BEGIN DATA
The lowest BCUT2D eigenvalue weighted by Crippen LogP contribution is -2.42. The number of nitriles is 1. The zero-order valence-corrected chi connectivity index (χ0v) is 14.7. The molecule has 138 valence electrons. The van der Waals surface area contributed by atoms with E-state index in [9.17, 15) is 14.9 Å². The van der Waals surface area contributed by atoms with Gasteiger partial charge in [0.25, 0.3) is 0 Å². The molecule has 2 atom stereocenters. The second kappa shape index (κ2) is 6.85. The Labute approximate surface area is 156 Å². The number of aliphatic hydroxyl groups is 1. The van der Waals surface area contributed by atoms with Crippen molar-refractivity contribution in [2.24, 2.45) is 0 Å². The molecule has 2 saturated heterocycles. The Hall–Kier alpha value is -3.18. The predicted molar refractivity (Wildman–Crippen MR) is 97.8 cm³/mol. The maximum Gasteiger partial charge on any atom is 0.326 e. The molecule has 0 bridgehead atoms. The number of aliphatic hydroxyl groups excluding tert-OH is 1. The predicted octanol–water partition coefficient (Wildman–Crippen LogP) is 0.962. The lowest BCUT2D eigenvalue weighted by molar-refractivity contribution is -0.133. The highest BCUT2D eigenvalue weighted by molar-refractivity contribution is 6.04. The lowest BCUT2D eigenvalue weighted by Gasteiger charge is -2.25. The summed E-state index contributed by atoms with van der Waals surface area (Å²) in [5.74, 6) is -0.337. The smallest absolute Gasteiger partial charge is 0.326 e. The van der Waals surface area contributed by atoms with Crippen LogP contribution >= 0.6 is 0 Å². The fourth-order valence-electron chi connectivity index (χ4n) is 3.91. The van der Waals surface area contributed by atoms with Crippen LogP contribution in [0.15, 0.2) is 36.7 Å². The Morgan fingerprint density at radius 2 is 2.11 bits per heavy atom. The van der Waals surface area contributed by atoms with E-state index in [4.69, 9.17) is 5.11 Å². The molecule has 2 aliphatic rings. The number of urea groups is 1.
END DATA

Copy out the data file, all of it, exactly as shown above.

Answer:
The lowest BCUT2D eigenvalue weighted by Crippen LogP contribution is -2.42. The number of nitriles is 1. The zero-order valence-corrected chi connectivity index (χ0v) is 14.7. The molecule has 138 valence electrons. The van der Waals surface area contributed by atoms with E-state index in [9.17, 15) is 14.9 Å². The van der Waals surface area contributed by atoms with Gasteiger partial charge in [0.25, 0.3) is 0 Å². The molecule has 2 atom stereocenters. The second kappa shape index (κ2) is 6.85. The Labute approximate surface area is 156 Å². The number of aliphatic hydroxyl groups is 1. The van der Waals surface area contributed by atoms with Crippen molar-refractivity contribution in [2.24, 2.45) is 0 Å². The molecule has 2 saturated heterocycles. The Hall–Kier alpha value is -3.18. The predicted molar refractivity (Wildman–Crippen MR) is 97.8 cm³/mol. The maximum Gasteiger partial charge on any atom is 0.326 e. The molecule has 0 bridgehead atoms. The number of aliphatic hydroxyl groups excluding tert-OH is 1. The predicted octanol–water partition coefficient (Wildman–Crippen LogP) is 0.962. The lowest BCUT2D eigenvalue weighted by molar-refractivity contribution is -0.133. The highest BCUT2D eigenvalue weighted by molar-refractivity contribution is 6.04. The lowest BCUT2D eigenvalue weighted by Gasteiger charge is -2.25. The summed E-state index contributed by atoms with van der Waals surface area (Å²) in [5.74, 6) is -0.337. The smallest absolute Gasteiger partial charge is 0.326 e. The van der Waals surface area contributed by atoms with Crippen LogP contribution >= 0.6 is 0 Å². The fourth-order valence-electron chi connectivity index (χ4n) is 3.91. The van der Waals surface area contributed by atoms with Crippen LogP contribution in [0.15, 0.2) is 36.7 Å². The Morgan fingerprint density at radius 2 is 2.11 bits per heavy atom. The van der Waals surface area contributed by atoms with E-state index in [4.69, 9.17) is 5.11 Å². The molecule has 2 aliphatic rings. The number of urea groups is 1.